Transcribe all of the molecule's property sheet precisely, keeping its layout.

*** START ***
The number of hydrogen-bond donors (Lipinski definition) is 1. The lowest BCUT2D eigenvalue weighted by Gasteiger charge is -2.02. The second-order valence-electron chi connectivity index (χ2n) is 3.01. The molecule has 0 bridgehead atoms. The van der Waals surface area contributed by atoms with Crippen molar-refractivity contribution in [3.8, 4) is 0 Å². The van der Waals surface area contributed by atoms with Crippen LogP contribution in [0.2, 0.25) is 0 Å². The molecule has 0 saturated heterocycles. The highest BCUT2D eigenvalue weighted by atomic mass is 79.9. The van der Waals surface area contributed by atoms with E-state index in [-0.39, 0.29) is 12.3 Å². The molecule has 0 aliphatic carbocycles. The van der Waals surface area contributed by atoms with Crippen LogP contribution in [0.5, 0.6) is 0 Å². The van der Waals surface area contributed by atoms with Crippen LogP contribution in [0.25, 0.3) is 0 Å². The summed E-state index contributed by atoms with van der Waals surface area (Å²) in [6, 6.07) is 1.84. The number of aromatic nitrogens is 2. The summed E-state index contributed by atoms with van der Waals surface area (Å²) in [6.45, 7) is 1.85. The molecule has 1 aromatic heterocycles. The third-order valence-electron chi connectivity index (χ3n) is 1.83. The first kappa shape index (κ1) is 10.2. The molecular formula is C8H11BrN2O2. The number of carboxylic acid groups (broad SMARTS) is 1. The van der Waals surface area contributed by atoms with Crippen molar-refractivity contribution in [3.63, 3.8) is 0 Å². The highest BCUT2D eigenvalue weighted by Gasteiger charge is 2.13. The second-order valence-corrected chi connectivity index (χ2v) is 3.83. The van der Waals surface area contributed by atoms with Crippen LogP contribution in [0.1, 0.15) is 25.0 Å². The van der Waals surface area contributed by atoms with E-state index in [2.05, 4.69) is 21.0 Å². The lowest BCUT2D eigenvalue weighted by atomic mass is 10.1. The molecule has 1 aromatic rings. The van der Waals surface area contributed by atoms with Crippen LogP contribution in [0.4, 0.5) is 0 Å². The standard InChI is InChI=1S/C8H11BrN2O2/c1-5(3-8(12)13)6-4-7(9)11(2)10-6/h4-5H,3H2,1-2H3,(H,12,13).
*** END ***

The number of hydrogen-bond donors (Lipinski definition) is 1. The lowest BCUT2D eigenvalue weighted by Gasteiger charge is -2.02. The second-order valence-electron chi connectivity index (χ2n) is 3.01. The molecule has 0 bridgehead atoms. The van der Waals surface area contributed by atoms with Crippen molar-refractivity contribution in [3.8, 4) is 0 Å². The van der Waals surface area contributed by atoms with Crippen LogP contribution in [0.2, 0.25) is 0 Å². The molecule has 0 saturated heterocycles. The highest BCUT2D eigenvalue weighted by atomic mass is 79.9. The van der Waals surface area contributed by atoms with E-state index in [-0.39, 0.29) is 12.3 Å². The molecule has 0 aliphatic carbocycles. The van der Waals surface area contributed by atoms with Crippen LogP contribution in [0.5, 0.6) is 0 Å². The van der Waals surface area contributed by atoms with Crippen LogP contribution in [0.25, 0.3) is 0 Å². The summed E-state index contributed by atoms with van der Waals surface area (Å²) in [6, 6.07) is 1.84. The number of aromatic nitrogens is 2. The summed E-state index contributed by atoms with van der Waals surface area (Å²) in [6.45, 7) is 1.85. The molecule has 1 aromatic heterocycles. The third-order valence-electron chi connectivity index (χ3n) is 1.83. The first kappa shape index (κ1) is 10.2. The molecular formula is C8H11BrN2O2. The number of carboxylic acid groups (broad SMARTS) is 1. The van der Waals surface area contributed by atoms with Crippen molar-refractivity contribution in [3.63, 3.8) is 0 Å². The highest BCUT2D eigenvalue weighted by Gasteiger charge is 2.13. The second-order valence-corrected chi connectivity index (χ2v) is 3.83. The van der Waals surface area contributed by atoms with Crippen LogP contribution in [0.1, 0.15) is 25.0 Å². The van der Waals surface area contributed by atoms with E-state index in [2.05, 4.69) is 21.0 Å². The lowest BCUT2D eigenvalue weighted by atomic mass is 10.1. The molecule has 1 aromatic rings. The van der Waals surface area contributed by atoms with Crippen LogP contribution in [0.4, 0.5) is 0 Å². The standard InChI is InChI=1S/C8H11BrN2O2/c1-5(3-8(12)13)6-4-7(9)11(2)10-6/h4-5H,3H2,1-2H3,(H,12,13).